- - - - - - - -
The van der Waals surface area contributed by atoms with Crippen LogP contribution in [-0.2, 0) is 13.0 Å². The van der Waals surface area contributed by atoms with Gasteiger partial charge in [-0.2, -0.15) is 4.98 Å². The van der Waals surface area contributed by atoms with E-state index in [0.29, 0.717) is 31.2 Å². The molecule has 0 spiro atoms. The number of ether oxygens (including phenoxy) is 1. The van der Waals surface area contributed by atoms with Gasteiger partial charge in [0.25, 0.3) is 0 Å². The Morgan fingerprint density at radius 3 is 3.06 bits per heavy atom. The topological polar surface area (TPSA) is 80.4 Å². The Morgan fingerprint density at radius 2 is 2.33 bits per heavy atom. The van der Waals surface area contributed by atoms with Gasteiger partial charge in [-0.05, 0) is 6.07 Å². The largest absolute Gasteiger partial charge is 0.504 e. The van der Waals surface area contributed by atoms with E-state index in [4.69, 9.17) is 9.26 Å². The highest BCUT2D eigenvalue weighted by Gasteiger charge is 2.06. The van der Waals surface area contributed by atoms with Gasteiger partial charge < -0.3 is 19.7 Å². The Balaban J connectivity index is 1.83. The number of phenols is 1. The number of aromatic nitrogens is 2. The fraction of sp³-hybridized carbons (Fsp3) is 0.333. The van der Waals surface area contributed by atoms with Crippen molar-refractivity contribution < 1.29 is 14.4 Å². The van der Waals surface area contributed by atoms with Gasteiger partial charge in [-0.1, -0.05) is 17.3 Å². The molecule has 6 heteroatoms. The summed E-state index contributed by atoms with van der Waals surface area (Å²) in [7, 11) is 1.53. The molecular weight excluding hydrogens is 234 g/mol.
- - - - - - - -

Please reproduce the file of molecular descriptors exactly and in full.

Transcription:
The van der Waals surface area contributed by atoms with Crippen LogP contribution in [-0.2, 0) is 13.0 Å². The van der Waals surface area contributed by atoms with Gasteiger partial charge in [-0.2, -0.15) is 4.98 Å². The van der Waals surface area contributed by atoms with E-state index in [0.29, 0.717) is 31.2 Å². The molecule has 0 spiro atoms. The number of ether oxygens (including phenoxy) is 1. The van der Waals surface area contributed by atoms with Gasteiger partial charge in [0.25, 0.3) is 0 Å². The Morgan fingerprint density at radius 3 is 3.06 bits per heavy atom. The topological polar surface area (TPSA) is 80.4 Å². The Morgan fingerprint density at radius 2 is 2.33 bits per heavy atom. The van der Waals surface area contributed by atoms with Gasteiger partial charge in [-0.05, 0) is 6.07 Å². The largest absolute Gasteiger partial charge is 0.504 e. The van der Waals surface area contributed by atoms with E-state index in [4.69, 9.17) is 9.26 Å². The highest BCUT2D eigenvalue weighted by Gasteiger charge is 2.06. The van der Waals surface area contributed by atoms with Gasteiger partial charge < -0.3 is 19.7 Å². The Balaban J connectivity index is 1.83. The number of phenols is 1. The number of aromatic nitrogens is 2. The fraction of sp³-hybridized carbons (Fsp3) is 0.333. The van der Waals surface area contributed by atoms with Crippen molar-refractivity contribution < 1.29 is 14.4 Å². The van der Waals surface area contributed by atoms with Gasteiger partial charge in [-0.1, -0.05) is 17.3 Å². The molecule has 6 heteroatoms. The summed E-state index contributed by atoms with van der Waals surface area (Å²) in [7, 11) is 1.53. The molecular weight excluding hydrogens is 234 g/mol.